Ai – Harmony. First character of Aikido.
Aihanmi – Both partners having same foot (right or left) forward
Aiki – Harmonizing of Ki
Aikido – Ai means harmony or coming together. Ki is spirit or energy. Do means a way or path
Aikidoka – Practitioners of Aikido
Aikikai – The names of organizations affiliated with Hombu Dojo
Ai-uchi – Mutual kill
Aite – One training partner. (literally, reciprocal or together. Ai means together and te means hands)
Atemi – Punches and other sorts of strikes to your partner’s unguarded areas, designed to distract and to weaken the defenses and/or balance. (Literally, ate is strike and mi is body).
Bokken – A wooden practice sword. There are many different styles of bokken. (Literally, bokku means wood and ken means sword).
Bu – Martial spirit
Budo – The path or way of martial arts. Literally, do means way and bu means neutralizing aggression. “A mind to serve for the peace of all human beings in the world is needed in Aikido, and not the mind of one who wishes to be strong and practices only to fell an opponent. There are neither opponents nor enemies for true budo. Therefore, to compete in techniques, winning and losing, it is not true budo. True budo knows no defeat. ‘Never defeated’ means never fighting.”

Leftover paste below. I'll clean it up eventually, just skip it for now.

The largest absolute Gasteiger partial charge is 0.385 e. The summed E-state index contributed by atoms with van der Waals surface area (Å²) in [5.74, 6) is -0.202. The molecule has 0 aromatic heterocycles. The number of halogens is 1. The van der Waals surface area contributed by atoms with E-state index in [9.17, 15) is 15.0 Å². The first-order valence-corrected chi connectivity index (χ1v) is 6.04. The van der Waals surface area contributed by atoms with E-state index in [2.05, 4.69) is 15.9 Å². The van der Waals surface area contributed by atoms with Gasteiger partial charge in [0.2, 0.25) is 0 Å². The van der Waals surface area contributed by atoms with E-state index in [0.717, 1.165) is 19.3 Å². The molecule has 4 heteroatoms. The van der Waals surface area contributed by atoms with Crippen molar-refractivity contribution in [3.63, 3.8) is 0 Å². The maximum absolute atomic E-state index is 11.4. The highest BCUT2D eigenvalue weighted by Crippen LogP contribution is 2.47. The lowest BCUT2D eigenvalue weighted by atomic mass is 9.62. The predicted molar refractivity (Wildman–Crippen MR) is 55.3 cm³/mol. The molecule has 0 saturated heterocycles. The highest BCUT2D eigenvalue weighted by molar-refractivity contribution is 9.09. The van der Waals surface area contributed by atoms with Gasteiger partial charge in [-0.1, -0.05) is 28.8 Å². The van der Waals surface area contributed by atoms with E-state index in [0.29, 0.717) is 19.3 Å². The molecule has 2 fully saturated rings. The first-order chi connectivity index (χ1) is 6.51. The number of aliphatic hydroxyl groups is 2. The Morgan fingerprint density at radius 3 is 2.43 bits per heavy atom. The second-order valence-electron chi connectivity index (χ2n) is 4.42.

Bujutsu – Warrior’s arts
Bushido – Warrior’s code. The way of the warrior.
Dame – Bad, wrong or mistake
Eri dori – Collar grab from behind
Gyakute tori – Cross hand grab
Hiji dori – Elbow grab
Kata tori – Shoulder grab
Kata menuchi – Shoulder grab and strike
Katate tori – Single wrist grab
Menuchi – Also called shomen uchi. A straight strike to the head from the front with the hand or ken.
Morote tori – Grabbing the wrist with both hands
Mune tsuki – A straight punch or thrust to the center of the chest